The temperature drops to 70F. We see what happened to the others across the courtyard. The success of this film tells much about popular taste in those times. It is basically a short story that is padded out to make a long story. I would not rate it among the top Hitchcock films. "The Man Who Knew Too Much" and "North by Northwest" were better remakes of earlier films. Such snooping about neighbors is a feature of small-town life, unlike the anonymity of a big city. But some could call this concerns of small-town life friendliness or caring. Before radio or TV.
    ...more info
  • Not In My Back Yard
    An old dog professsional photographer temporarily bed ridden (due to an accident)(James Stewart). A junior socialite (Grace Kelly) looking to get hitched to old dog photographer. A back yard full of troubled `lonely crowd' urban neighbors in 1950's New York. Bring in a salesman (Raymond Burr) neighbor (could it be Willie Loman going off the edge) in an unhappy marriage. Add in the master suspense director Alfred Hitchcock and you have the making of a classic suspense thriller. The plot revolves around the clues picked up by Stewart as he, out of boredom or otherwise, hones in on the apartment across the way. By the time Stewart and crew are done old Raymond Burr is going to need more than Perry Mason to get out of this fix. A word on Grace Kelly. They say Prince Rainer of Monaco, her husband, a man not known for showing emotion openly cried when she died in that car accident long ago. Now I know why. Enough said.

    ...more info
  • Best Hitchcock film ever!
    How can anyone not like Rear Window starring Jimmy Stewart and Grace Kelly? There should be absolutely zero thats who!! I recently bought it on DVD and have never stopped watching it since. Everything is so perfect, the cast, the story, the direction, even the cinematography is striking. James Stewart as the protagonist L.B. Jefferies and Grace Kelly as his love interest Lisa Fremont were excellent together throughout the film along with the supporting characters. The story was a clever fresh execution displaying the whole mystery that needed to be solved from an apartment window. The movie is a film that should be watched while your laying down with your feet propped up at night when you have nothing else to do in that busy schedule. I have seen just about every Hitchcock film out there that were all very good, but my favorite is still Rear Window. Simply Amazing! ...more info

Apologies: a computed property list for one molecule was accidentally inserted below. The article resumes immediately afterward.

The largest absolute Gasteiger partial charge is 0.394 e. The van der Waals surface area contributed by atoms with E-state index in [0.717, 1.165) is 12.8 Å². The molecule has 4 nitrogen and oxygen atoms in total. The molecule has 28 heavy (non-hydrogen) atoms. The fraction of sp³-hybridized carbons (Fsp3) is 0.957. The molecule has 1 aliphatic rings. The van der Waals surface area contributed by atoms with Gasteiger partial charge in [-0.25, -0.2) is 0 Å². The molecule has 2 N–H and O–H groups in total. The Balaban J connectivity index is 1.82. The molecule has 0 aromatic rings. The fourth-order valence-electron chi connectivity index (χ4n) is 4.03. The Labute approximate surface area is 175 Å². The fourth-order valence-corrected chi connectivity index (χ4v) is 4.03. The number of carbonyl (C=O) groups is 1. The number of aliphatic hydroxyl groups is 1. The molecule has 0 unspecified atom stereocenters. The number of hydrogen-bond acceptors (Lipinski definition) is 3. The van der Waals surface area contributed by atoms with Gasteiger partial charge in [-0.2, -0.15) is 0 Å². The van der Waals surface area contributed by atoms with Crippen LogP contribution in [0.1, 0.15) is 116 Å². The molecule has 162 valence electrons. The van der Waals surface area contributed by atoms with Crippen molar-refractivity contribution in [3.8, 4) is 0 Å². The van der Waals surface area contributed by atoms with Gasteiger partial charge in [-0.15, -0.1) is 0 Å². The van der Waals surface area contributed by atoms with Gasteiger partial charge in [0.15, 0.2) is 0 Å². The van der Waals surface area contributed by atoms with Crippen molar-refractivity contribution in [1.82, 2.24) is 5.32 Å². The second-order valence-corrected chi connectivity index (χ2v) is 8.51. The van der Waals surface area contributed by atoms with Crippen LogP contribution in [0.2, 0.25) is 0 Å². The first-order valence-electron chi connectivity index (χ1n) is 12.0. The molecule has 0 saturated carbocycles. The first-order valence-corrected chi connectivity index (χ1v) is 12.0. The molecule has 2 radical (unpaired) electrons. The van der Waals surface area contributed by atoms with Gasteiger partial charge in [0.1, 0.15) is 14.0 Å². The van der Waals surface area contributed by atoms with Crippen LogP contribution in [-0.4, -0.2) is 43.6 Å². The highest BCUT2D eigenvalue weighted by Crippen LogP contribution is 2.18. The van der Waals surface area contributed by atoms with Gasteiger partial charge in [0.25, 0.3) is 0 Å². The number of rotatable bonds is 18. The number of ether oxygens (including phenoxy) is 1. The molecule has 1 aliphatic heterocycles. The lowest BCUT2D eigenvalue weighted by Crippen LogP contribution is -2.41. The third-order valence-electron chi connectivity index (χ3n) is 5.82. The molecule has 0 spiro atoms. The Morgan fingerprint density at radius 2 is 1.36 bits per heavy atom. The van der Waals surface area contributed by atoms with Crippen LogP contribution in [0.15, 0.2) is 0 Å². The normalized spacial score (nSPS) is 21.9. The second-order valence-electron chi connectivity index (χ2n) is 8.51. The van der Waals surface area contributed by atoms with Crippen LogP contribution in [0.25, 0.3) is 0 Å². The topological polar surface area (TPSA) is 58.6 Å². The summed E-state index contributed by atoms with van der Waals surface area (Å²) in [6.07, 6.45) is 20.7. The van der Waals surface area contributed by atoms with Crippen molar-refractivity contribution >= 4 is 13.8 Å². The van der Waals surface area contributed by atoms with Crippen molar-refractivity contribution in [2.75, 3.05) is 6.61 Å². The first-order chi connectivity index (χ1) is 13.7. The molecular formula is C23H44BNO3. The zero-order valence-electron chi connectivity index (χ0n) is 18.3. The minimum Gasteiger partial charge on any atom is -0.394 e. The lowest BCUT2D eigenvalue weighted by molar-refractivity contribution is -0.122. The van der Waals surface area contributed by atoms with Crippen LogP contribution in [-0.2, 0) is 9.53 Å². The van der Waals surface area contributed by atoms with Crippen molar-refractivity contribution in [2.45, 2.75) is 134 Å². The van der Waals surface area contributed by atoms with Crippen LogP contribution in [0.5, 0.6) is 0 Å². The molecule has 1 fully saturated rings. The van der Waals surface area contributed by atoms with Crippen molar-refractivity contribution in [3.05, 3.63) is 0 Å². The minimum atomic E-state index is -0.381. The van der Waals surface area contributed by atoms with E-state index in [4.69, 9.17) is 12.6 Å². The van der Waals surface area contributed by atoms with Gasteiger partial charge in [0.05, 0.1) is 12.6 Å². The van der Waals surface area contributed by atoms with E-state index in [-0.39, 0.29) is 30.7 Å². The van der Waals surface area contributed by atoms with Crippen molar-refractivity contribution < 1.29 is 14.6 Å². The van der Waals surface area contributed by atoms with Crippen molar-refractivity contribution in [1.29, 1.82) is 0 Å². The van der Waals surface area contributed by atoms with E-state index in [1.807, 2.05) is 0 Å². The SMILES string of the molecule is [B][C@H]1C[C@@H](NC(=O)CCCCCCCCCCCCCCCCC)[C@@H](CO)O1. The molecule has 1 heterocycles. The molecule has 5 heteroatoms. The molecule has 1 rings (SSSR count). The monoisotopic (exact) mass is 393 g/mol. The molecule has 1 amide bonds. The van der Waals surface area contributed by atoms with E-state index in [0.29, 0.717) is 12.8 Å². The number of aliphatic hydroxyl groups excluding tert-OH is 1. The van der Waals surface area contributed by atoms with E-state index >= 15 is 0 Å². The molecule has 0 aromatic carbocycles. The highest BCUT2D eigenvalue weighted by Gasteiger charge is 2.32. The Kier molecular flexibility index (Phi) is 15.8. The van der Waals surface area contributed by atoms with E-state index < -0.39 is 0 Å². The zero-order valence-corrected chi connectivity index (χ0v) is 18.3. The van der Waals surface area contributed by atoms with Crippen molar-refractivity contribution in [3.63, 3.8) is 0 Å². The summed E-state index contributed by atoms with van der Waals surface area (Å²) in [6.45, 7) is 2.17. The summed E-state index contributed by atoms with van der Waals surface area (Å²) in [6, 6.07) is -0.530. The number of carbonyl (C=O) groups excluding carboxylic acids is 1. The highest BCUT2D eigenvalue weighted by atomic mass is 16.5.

• A great follow-up to Psycho
    This was the first Hitchock movie I ever saw and it's still my favorite. Grace Kelly is as gorgeous as ever in this movie. Thelma Ritter is a great sidekick to Grace Kelly and Jimmy Stewart, the Hitcock regular. Hitchock creates a great set of neighbors for Jimmy Stewart to watch.

    I couldn't wait to see the ending the first time and I still love the final scenes. I could watch this over and over. The restored movie looks great.

    Definitely one of Hitchock's best movies since you know the crime at the beginning and just wait for it's climax. Law & Order probably got some inspiration from this film (LOL)....more info
  • Rear Window purchase
    Received this great movie in great shape from the buyer. This is such a classic that if you are a fan of Jimmy Stewart or Alfred Hitchcock it is a must have. The suspence keeps you going until the very end....more info
  • Showing its age, but it is still Stewart, Kelly and Hitch...
    This suspense yarn is quieter than many of Hitchcock's efforts, and the New York apartment life it depicts, along with how one recovers from a broken leg, operates a life as a free-lance photographer, and courts a fashion model girlfriend, are all quite changed from 50 years ago. If you must have the same tale updated, try the Christopher Reeve version from about ten years has charms of its own, but it isn't Hitchcock, and it does lack Jimmy and Grace (who is hot as a pistol despite keeping her clothes on.) In Hitchcock's version, the heroes are at least innocent, if not naive, and the bad guy is a killer, but not a psychopathic mass murderer who kills strangers for no reason. Worth seeing for the stars' performances in roles that give them little to do physically, and much to convey psychologically....more info
  • a gift is a gift
    I bought this as a gift for a friend that has Rear Window as one of their favorite movies of all time to watch...more info